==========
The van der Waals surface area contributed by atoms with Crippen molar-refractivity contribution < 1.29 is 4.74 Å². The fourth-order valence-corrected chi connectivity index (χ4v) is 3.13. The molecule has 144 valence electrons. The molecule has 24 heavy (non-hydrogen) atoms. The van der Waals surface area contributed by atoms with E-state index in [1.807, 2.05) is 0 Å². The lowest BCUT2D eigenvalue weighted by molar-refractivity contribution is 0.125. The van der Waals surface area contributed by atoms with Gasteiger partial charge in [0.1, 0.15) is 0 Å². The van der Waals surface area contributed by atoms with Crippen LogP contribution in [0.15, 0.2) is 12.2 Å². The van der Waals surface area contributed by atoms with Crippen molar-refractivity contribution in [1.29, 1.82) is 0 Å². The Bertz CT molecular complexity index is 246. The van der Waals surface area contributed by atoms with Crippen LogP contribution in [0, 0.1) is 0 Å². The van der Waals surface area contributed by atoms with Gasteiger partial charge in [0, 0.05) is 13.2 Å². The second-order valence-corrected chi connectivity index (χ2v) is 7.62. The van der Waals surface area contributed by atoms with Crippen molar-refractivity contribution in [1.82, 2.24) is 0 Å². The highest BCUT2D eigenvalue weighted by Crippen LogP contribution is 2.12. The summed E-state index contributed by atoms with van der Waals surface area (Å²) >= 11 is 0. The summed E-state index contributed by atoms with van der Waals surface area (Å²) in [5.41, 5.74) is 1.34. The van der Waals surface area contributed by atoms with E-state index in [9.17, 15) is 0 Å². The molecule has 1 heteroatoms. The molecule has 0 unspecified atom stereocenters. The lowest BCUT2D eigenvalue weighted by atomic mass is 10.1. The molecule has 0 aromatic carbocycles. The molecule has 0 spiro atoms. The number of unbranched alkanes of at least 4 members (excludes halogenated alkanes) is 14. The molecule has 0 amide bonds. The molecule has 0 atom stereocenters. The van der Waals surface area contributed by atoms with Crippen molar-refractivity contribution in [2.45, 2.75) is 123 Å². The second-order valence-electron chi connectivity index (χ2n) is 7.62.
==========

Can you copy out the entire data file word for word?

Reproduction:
The van der Waals surface area contributed by atoms with Crippen molar-refractivity contribution < 1.29 is 4.74 Å². The fourth-order valence-corrected chi connectivity index (χ4v) is 3.13. The molecule has 144 valence electrons. The molecule has 24 heavy (non-hydrogen) atoms. The van der Waals surface area contributed by atoms with E-state index in [1.807, 2.05) is 0 Å². The lowest BCUT2D eigenvalue weighted by molar-refractivity contribution is 0.125. The van der Waals surface area contributed by atoms with Gasteiger partial charge in [0.1, 0.15) is 0 Å². The van der Waals surface area contributed by atoms with Crippen LogP contribution in [0.15, 0.2) is 12.2 Å². The van der Waals surface area contributed by atoms with Crippen molar-refractivity contribution in [1.29, 1.82) is 0 Å². The Bertz CT molecular complexity index is 246. The van der Waals surface area contributed by atoms with Crippen LogP contribution in [0, 0.1) is 0 Å². The van der Waals surface area contributed by atoms with Gasteiger partial charge in [0, 0.05) is 13.2 Å². The second-order valence-corrected chi connectivity index (χ2v) is 7.62. The van der Waals surface area contributed by atoms with Crippen molar-refractivity contribution in [1.82, 2.24) is 0 Å². The highest BCUT2D eigenvalue weighted by Crippen LogP contribution is 2.12. The summed E-state index contributed by atoms with van der Waals surface area (Å²) >= 11 is 0. The summed E-state index contributed by atoms with van der Waals surface area (Å²) in [5.41, 5.74) is 1.34. The van der Waals surface area contributed by atoms with E-state index in [9.17, 15) is 0 Å². The molecule has 1 heteroatoms. The molecule has 0 unspecified atom stereocenters. The lowest BCUT2D eigenvalue weighted by atomic mass is 10.1. The molecule has 0 aromatic carbocycles. The molecule has 0 spiro atoms. The number of unbranched alkanes of at least 4 members (excludes halogenated alkanes) is 14. The molecule has 0 amide bonds. The molecule has 0 atom stereocenters. The van der Waals surface area contributed by atoms with Crippen molar-refractivity contribution in [2.45, 2.75) is 123 Å². The second-order valence-electron chi connectivity index (χ2n) is 7.62.